EVALUATING REMOTE SITE INCUBATORS TO SUPPORT ARCTIC GRAYLING RESTORATION IN MICHIGAN
The Arctic grayling (Thymallus arcticus) was extirpated from Michigan by 1936, and subsequent efforts to reintroduce the species failed. However, efforts to restore Arctic grayling in Montana have been successful through the use of remote site incubators (RSIs), which allow fish to be reared and stocked at the site of introduction. To support future reintroduction efforts of Arctic grayling, we conducted a study using rainbow trout (Oncorhynchus mykiss) eggs (as surrogates for Arctic grayling) to evaluate RSIs in three Michigan streams. Our objectives were to: (1) compare hatching success between two different RSI designs (19-L vs. 256-L RSIs), and (2) test if the removal of dead eggs from 19-L RSIs affected hatching success. Survival ranged from 40.3% to 42.4% (mean=41.4%) across the three study streams. Mean survival in picked RSIs (45.6%) was not significantly different from unpicked RSIs (44.4%; p>0.1). Survival between 256-L and 19-L RSIs by stream differed from 1.8% to 10.3% (mean=5.3%). Preliminary results suggested that removing dead eggs from RSIs during incubation did not markedly increase hatching success, and both small and large RSI designs can be used successfully in Michigan streams.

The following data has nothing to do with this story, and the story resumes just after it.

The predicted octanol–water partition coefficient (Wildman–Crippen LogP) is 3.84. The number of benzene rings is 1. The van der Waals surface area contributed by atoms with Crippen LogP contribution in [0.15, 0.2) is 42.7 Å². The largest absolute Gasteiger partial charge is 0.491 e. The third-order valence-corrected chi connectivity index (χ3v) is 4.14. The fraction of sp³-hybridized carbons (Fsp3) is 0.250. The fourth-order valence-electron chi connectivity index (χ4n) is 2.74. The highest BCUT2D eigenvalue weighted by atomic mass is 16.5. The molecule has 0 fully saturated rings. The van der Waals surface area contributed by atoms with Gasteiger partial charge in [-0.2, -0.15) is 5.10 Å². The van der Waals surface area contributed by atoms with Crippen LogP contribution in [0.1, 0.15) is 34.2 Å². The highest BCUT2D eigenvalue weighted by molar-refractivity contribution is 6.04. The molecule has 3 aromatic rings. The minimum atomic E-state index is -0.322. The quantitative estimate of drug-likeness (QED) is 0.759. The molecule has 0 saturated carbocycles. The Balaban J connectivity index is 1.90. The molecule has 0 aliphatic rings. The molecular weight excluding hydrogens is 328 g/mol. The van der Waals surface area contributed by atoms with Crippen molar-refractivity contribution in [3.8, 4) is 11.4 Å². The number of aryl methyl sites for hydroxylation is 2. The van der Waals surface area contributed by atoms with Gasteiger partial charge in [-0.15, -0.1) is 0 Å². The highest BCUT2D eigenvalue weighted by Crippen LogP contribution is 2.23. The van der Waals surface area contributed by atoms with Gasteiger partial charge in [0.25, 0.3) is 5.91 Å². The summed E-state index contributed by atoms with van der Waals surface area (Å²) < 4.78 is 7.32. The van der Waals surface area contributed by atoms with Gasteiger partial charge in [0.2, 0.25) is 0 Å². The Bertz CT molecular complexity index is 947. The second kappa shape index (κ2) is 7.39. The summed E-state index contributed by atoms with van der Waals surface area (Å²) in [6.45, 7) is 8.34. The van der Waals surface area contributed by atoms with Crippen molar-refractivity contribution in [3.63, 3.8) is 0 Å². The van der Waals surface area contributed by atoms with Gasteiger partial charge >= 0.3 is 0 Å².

Carl R. Ruetz III (Primary Presenter/Author), Grand Valley State University, email@example.com;
Alan Mock (Co-Presenter/Co-Author), Annis Water Resources Institute, Grand Valley State University, firstname.lastname@example.org;
Dan Mays (Co-Presenter/Co-Author), Little River Band Ottawa Indians, email@example.com;
Archie Martell (Co-Presenter/Co-Author), Little River Band Ottawa Indians, ArchieMartell@lrboi-nsn.gov;